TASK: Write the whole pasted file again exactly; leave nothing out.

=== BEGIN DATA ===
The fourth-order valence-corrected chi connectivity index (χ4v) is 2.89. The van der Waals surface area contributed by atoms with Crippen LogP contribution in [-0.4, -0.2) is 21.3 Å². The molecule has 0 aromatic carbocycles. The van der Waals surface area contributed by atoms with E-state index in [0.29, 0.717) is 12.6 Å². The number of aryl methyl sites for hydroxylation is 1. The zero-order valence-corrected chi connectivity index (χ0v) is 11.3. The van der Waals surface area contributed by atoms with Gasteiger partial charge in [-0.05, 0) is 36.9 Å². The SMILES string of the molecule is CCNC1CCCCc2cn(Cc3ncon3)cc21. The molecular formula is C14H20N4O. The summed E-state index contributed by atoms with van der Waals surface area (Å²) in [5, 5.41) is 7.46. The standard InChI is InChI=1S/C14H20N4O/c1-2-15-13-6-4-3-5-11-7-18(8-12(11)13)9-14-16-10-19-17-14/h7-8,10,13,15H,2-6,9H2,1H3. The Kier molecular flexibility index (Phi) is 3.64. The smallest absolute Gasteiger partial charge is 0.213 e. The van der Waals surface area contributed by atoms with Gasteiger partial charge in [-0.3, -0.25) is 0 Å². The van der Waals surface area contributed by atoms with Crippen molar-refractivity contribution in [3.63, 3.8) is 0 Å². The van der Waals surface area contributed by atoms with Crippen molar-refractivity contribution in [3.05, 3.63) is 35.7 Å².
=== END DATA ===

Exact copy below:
The fourth-order valence-corrected chi connectivity index (χ4v) is 2.89. The van der Waals surface area contributed by atoms with Crippen LogP contribution in [-0.4, -0.2) is 21.3 Å². The molecule has 0 aromatic carbocycles. The van der Waals surface area contributed by atoms with E-state index in [0.29, 0.717) is 12.6 Å². The number of aryl methyl sites for hydroxylation is 1. The zero-order valence-corrected chi connectivity index (χ0v) is 11.3. The van der Waals surface area contributed by atoms with Gasteiger partial charge in [-0.05, 0) is 36.9 Å². The SMILES string of the molecule is CCNC1CCCCc2cn(Cc3ncon3)cc21. The molecular formula is C14H20N4O. The summed E-state index contributed by atoms with van der Waals surface area (Å²) in [5, 5.41) is 7.46. The standard InChI is InChI=1S/C14H20N4O/c1-2-15-13-6-4-3-5-11-7-18(8-12(11)13)9-14-16-10-19-17-14/h7-8,10,13,15H,2-6,9H2,1H3. The Kier molecular flexibility index (Phi) is 3.64. The smallest absolute Gasteiger partial charge is 0.213 e. The van der Waals surface area contributed by atoms with Gasteiger partial charge in [-0.3, -0.25) is 0 Å². The van der Waals surface area contributed by atoms with Crippen molar-refractivity contribution in [3.63, 3.8) is 0 Å². The van der Waals surface area contributed by atoms with Crippen molar-refractivity contribution in [3.05, 3.63) is 35.7 Å².